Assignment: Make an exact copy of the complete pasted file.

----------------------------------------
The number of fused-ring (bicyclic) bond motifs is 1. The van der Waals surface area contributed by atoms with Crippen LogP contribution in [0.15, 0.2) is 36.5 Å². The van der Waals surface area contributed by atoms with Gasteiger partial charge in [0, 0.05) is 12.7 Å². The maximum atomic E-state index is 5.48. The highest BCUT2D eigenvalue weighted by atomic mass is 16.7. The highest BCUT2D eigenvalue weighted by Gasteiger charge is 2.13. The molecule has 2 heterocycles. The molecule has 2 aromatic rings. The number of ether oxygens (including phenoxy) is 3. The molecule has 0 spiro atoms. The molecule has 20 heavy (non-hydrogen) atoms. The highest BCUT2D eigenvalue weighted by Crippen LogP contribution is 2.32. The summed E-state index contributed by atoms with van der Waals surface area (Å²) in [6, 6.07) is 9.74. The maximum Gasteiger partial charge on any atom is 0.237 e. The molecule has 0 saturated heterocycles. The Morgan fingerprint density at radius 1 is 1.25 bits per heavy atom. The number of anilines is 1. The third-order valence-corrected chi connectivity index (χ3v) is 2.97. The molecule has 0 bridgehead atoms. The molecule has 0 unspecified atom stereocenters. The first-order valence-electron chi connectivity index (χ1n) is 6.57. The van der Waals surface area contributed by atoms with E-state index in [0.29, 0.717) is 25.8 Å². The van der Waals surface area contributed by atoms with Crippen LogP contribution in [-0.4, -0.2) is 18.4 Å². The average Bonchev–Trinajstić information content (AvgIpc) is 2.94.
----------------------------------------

The number of fused-ring (bicyclic) bond motifs is 1. The van der Waals surface area contributed by atoms with Crippen LogP contribution in [0.15, 0.2) is 36.5 Å². The van der Waals surface area contributed by atoms with Gasteiger partial charge in [0, 0.05) is 12.7 Å². The maximum atomic E-state index is 5.48. The highest BCUT2D eigenvalue weighted by atomic mass is 16.7. The highest BCUT2D eigenvalue weighted by Gasteiger charge is 2.13. The molecule has 2 heterocycles. The molecule has 2 aromatic rings. The number of ether oxygens (including phenoxy) is 3. The molecule has 0 spiro atoms. The molecule has 20 heavy (non-hydrogen) atoms. The highest BCUT2D eigenvalue weighted by Crippen LogP contribution is 2.32. The summed E-state index contributed by atoms with van der Waals surface area (Å²) in [6, 6.07) is 9.74. The maximum Gasteiger partial charge on any atom is 0.237 e. The molecule has 0 saturated heterocycles. The Morgan fingerprint density at radius 1 is 1.25 bits per heavy atom. The number of anilines is 1. The third-order valence-corrected chi connectivity index (χ3v) is 2.97. The molecule has 0 bridgehead atoms. The molecule has 0 unspecified atom stereocenters. The first-order valence-electron chi connectivity index (χ1n) is 6.57. The van der Waals surface area contributed by atoms with E-state index in [0.29, 0.717) is 25.8 Å². The van der Waals surface area contributed by atoms with Crippen LogP contribution in [-0.4, -0.2) is 18.4 Å². The average Bonchev–Trinajstić information content (AvgIpc) is 2.94.